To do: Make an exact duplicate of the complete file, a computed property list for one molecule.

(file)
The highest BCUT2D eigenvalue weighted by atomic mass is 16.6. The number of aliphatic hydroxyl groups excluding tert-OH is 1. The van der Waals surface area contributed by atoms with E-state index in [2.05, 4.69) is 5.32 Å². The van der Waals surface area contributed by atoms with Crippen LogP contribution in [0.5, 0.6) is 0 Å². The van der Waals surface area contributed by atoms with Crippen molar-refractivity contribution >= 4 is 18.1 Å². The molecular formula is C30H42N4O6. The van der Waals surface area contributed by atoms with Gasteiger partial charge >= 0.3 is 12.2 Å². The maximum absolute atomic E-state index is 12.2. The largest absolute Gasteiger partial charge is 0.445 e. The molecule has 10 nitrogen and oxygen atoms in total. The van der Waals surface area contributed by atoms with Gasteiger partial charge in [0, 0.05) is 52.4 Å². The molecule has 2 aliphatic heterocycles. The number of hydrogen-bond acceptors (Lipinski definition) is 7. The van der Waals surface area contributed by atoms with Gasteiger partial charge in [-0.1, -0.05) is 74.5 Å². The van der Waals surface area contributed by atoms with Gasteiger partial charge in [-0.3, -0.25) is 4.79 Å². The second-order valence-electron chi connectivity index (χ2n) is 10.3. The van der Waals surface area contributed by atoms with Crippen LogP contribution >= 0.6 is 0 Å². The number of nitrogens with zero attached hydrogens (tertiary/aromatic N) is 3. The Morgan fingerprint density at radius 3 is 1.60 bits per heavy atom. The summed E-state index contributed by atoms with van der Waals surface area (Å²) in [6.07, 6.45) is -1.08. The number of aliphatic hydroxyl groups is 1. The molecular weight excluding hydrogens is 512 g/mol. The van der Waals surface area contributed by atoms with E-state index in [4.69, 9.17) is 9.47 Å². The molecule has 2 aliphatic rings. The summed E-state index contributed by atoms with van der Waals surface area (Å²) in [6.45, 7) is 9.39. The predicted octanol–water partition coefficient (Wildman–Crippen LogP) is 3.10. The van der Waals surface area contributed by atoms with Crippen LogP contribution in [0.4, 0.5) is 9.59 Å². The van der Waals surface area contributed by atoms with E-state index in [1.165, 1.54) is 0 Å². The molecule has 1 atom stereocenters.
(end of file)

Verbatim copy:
The highest BCUT2D eigenvalue weighted by atomic mass is 16.6. The number of aliphatic hydroxyl groups excluding tert-OH is 1. The van der Waals surface area contributed by atoms with E-state index in [2.05, 4.69) is 5.32 Å². The van der Waals surface area contributed by atoms with Crippen LogP contribution in [0.5, 0.6) is 0 Å². The van der Waals surface area contributed by atoms with Crippen molar-refractivity contribution >= 4 is 18.1 Å². The molecular formula is C30H42N4O6. The van der Waals surface area contributed by atoms with Gasteiger partial charge >= 0.3 is 12.2 Å². The maximum absolute atomic E-state index is 12.2. The largest absolute Gasteiger partial charge is 0.445 e. The molecule has 10 nitrogen and oxygen atoms in total. The van der Waals surface area contributed by atoms with Gasteiger partial charge in [0, 0.05) is 52.4 Å². The molecule has 2 aliphatic heterocycles. The number of hydrogen-bond acceptors (Lipinski definition) is 7. The van der Waals surface area contributed by atoms with Gasteiger partial charge in [-0.1, -0.05) is 74.5 Å². The van der Waals surface area contributed by atoms with Gasteiger partial charge in [-0.3, -0.25) is 4.79 Å². The second-order valence-electron chi connectivity index (χ2n) is 10.3. The van der Waals surface area contributed by atoms with Crippen LogP contribution >= 0.6 is 0 Å². The number of nitrogens with zero attached hydrogens (tertiary/aromatic N) is 3. The Morgan fingerprint density at radius 3 is 1.60 bits per heavy atom. The summed E-state index contributed by atoms with van der Waals surface area (Å²) in [6.07, 6.45) is -1.08. The number of aliphatic hydroxyl groups is 1. The molecular weight excluding hydrogens is 512 g/mol. The van der Waals surface area contributed by atoms with E-state index in [4.69, 9.17) is 9.47 Å². The molecule has 2 aliphatic rings. The summed E-state index contributed by atoms with van der Waals surface area (Å²) in [6.45, 7) is 9.39. The predicted octanol–water partition coefficient (Wildman–Crippen LogP) is 3.10. The van der Waals surface area contributed by atoms with Crippen LogP contribution in [0.4, 0.5) is 9.59 Å². The van der Waals surface area contributed by atoms with E-state index in [1.165, 1.54) is 0 Å². The molecule has 1 atom stereocenters.